Tom’s proud Olympic past

Published in the Warrandyte Diary, October 2012 Issue

Canoeist Tom Ohman weathers the tide of life with a positive attitude, a sense of humor and some wonderful memories of the 1956 Olympics, discovers BRIANNA PIAZZA

Tom with his daughter, Sandy.

BP: Tell us about your time at the Olympics.

TO: We were in Ballarat for about four weeks. It was the highlight of my whole career and I was thrilled to pieces! I loved meeting the different people and seeing the beautiful boats, as there weren’t many high quality boats in Australia at that stage. On our first day we paddled a 10,000m race and as we bounced around on the waves caused from the boats at the first corner we ended up at the back of the group and just couldn’t catch up. The next day in the 1000m race we came second in our heat and then we got fifth in our final.

Tom during training for the 1956 Olympics

How do you think the 1956 Olympics differ to now?

We were complete amateurs. Professionalism was just not on. If you had the slightest thought of professionalism you would be disbarred from the games. The coaching that we had wasn’t up to scratch, so we were more or less on our own.

Have you always lived in Warrandyte?

I was born at Queenscliff and my father was a First World War digger whose health crashed so he came to hospital in Melbourne and the family followed him. I finally settled in Rosanna where I spent about 30 years. Yet all my life as a canoeist I’ve always said I’d love to live in Warrandyte and I’ve now been here for 30 years. Who would want to live anywhere else?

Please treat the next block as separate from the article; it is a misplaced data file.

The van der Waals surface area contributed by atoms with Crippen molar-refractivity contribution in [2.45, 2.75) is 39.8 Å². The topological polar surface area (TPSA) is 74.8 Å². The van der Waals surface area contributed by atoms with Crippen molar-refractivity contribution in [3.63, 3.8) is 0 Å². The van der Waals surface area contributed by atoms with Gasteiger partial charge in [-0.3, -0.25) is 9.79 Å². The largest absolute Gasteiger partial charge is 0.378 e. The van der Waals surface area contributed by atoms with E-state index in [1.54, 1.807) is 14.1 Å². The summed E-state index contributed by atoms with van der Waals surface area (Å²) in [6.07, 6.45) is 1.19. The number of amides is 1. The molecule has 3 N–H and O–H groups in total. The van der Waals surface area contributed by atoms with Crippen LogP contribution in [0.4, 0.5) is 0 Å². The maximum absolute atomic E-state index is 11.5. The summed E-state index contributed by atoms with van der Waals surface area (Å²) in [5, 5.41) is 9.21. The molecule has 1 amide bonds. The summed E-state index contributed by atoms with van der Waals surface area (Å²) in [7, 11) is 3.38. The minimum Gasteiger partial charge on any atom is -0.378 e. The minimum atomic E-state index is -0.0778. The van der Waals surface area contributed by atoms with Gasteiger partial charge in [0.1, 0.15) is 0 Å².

When did you get involved in canoeing?

When we were at Queenscliff my brother had a friend who had a tin canoe on a salt lake, just a couple of miles from Queenscliff. We used to go out there and sail in this little tin canoe for about a year or so. Then we came to Melbourne and we ended up at Fairfield and I had friends who took me down to the rowing and canoe club there and I’ve been in that club ever since.

What is it about canoeing that you have always loved?

I guess it was just fooling around in boats. Also, I’ve been to some places in Victoria and NSW that you just could not get to unless you paddled. I’ve been to some wild areas on the Upper Murray and the Upper Goulburn. You’ve even got some gorgeous places on the Yarra that you can barely get to unless you paddle. Over time, I’ve paddled right from the Upper Yarra dam right to the sea.

Do you have any special memories of your time at the Olympics? Another thing that always makes me smile were the Canadians, they were very friendly and one day one of them said to me, ‘Tom, you must realise that you have never paddled internationally before, whereas we have paddled internationally for 50 years. We know what it’s like, so don’t be disappointed if you don’t do well’. In the races, the Canadians and the Americans were that far behind they were lonely – he didn’t speak to me again!

What did you do after the Games?

After the Games, a lot of the boats were sold in Australia and I bought a beautiful K2 which I still have now. I won Victorian championships in it, and my mate and I won seconds and thirds in the Australian championships. As I got older I had to slow down a bit, but normally every year for about three or four weeks I’d go skiing as I’m in a ski club at Hotham. I mainly did cross-country skiing and I downhill skied all over America. It was a good life.

Categories: sportTags: , , , , ,

Brianna Piazza

Journalist and travel writer.

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